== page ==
5. Focus on supporting destinations.
Following the devastating terror attack in Sousse, Tunisia, in 2015, the number of visitors from the UK dropped by a staggering 90% – 5,980 visitors in the months of January to April 2016, in comparison to 84,225 the year before. The Foreign and Commonwealth Office advised against travelling to Tunisia; travellers staying away was recommended, and the tour operators stopped offering trips to those destinations.
Holidays to Tunisia are now back on the menu at Thomas Cook and other tour operators, but how did it affect Tunisia itself? In 2016, the Financial Times reported that Tunisia had been dealt a severe blow to its tourism industry, a critical source of income, investment, and employment. The Tunisian dinar hit record lows, and the impact was felt in the banking sector, with loans unable to be paid.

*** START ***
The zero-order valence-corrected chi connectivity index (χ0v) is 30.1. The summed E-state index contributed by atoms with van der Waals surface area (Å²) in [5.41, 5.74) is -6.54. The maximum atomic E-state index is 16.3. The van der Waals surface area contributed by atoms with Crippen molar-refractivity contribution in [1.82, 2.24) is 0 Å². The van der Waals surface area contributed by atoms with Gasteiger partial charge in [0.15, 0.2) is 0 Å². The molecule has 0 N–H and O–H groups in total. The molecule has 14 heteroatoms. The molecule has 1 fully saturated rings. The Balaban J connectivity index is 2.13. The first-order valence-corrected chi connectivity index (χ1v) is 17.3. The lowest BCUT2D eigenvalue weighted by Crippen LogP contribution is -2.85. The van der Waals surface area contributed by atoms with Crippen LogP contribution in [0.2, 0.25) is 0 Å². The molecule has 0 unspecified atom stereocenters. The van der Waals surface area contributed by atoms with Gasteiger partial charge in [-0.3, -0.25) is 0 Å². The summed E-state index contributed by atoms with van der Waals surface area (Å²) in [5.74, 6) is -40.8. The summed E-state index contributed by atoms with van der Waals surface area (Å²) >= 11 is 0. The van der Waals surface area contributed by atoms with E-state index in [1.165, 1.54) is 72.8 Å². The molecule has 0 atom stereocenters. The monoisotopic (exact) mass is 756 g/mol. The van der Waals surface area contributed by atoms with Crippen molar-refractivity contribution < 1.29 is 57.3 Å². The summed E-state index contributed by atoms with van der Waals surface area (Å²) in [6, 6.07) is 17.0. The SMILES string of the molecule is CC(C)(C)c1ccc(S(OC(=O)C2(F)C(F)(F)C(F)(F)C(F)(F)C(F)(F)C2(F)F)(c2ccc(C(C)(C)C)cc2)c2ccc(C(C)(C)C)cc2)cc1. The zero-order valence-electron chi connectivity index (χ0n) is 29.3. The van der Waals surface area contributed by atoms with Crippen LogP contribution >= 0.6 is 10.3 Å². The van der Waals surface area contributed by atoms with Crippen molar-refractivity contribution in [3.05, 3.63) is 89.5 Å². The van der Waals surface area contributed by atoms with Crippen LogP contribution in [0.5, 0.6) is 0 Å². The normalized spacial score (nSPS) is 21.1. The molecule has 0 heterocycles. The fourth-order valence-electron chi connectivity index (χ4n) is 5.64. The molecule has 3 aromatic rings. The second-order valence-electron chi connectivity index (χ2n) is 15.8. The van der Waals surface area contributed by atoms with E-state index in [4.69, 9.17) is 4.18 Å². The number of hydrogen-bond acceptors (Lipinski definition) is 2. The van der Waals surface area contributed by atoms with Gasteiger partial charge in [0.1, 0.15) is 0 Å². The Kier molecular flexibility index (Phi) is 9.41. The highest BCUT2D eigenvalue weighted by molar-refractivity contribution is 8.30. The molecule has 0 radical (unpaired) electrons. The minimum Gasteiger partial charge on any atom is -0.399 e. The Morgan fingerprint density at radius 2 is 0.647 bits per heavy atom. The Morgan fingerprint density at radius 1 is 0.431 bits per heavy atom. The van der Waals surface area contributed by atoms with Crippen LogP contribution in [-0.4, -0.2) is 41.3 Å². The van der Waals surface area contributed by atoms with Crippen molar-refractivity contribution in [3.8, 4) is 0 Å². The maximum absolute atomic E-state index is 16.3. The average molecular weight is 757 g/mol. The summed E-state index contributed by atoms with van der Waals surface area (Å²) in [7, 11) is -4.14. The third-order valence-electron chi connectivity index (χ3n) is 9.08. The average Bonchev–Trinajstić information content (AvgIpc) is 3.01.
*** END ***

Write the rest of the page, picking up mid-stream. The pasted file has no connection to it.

Similarly, Paris saw 1.5 million less visitors in 2016 compared to 2015, at a cost of 1.3 billion Euros. Mr Frederic Valletoux, head of the Paris region tourist board, declared that Paris tourism was experiencing “an industrial disaster.”
However, we shouldn’t let terror attacks dictate to us where we travel, and we shouldn’t allow local populations, some dependent on revenue from tourism, to suffer from the actions of others. France is still the most-visited country in the world, with roughly 83 million visitors per year. Tunisia’s economy is expected to recover in time. Bali, a destination which saw terrorist attacks in 2002 and 2005, has seen double the amount of visitors than it previously received a decade before.
Don’t let previous incidents stop you from visiting somewhere – if fear starts to get the better of you, focus on the good that you can do for a local community by supporting it. Don’t stay away from Barcelona or Paris, Sousse or Turku; help them rebuild and grow again. Consult travel advice, avoid areas which are not recommended, keep yourself as safe as you can, but help, share, and love.
And if you wondered, the chances of being killed in a terror attack are 1 in 25 million. Don’t be scared of the world; it’s waiting for you to come and explore it.
What are your thoughts on this? Let’s discuss it in the comments below.